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Spring 2003
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In Japan, GIS Helps Save a Coastal Plain From Land Subsidence

  click to see enlargement
Three-dimensional land use map of the Saga Prefecture overlaid with land subsidence contour lines.

By Guoyun Zhou and Tetsuro Esaki, Kyushu University, Japan

Saga Prefecture, located in southwest Japan, is a coastal plain with a population of 880,000. Since 1957, most areas of the plain have been subsiding; the accumulative land subsidence value in the plain is 1.2 meters since 1957, and the total area of subsidence covers 320 square kilometers. This land subsidence has caused many problems such as the increased risk of flooding, building and irrigation pipe system damage, and pumping facility failure. How to confine the land subsidence has long been a sensitive and serious problem for the prefecture government.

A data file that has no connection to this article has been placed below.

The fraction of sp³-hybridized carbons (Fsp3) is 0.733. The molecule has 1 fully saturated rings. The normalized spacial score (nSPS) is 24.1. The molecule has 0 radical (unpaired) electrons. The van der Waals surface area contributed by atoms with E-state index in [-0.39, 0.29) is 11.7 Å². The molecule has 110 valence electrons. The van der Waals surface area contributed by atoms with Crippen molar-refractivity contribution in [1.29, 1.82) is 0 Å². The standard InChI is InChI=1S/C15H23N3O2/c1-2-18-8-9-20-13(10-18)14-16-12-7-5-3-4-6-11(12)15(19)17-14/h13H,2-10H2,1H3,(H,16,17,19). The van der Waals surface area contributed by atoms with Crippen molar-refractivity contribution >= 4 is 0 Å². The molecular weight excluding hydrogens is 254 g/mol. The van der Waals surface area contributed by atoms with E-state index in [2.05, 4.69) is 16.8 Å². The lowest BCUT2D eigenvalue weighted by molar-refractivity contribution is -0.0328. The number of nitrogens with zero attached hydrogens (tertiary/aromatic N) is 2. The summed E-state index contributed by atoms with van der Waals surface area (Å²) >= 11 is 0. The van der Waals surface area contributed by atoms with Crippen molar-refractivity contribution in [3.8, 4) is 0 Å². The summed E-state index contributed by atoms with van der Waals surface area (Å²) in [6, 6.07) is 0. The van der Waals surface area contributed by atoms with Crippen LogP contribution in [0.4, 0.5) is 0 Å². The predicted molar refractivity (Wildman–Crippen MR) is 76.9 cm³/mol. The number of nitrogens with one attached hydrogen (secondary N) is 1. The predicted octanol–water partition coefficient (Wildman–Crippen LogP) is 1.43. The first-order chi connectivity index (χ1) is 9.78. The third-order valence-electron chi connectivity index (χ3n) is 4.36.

The government of Saga and the research group of Kyushu University of Japan have launched a joint investigation research project using GIS to define the regional land subsidence mechanism and to create a simulation model for determining subsidence confinement countermeasures.

Past field investigations have suggested that the land subsidence is caused by large-scale groundwater pumping. At present, yearly groundwater pumping for the whole plain, mainly for the purpose of agricultural irrigation, is more than 10 million cubic meters. Hence, determining the extent and position of the groundwater system beneath the plain surface and establishing a plainwide groundwater flow model are critical for clarifying the land subsidence mechanism. However, to establish such a plainwide groundwater flow simulation model, data for large-scale spatially distributed processes (e.g., land elevation, precipitation, evapotranspiration, runoff, geology, and permeability distribution) is essential. In the past, due to the difficulties of capturing, storing, and processing such large-scale spatial information, a synthetic groundwater system model could not be established.

Revealing Patterns Below the Surface

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Land subsidence simulation results for 20 years (1979-1999).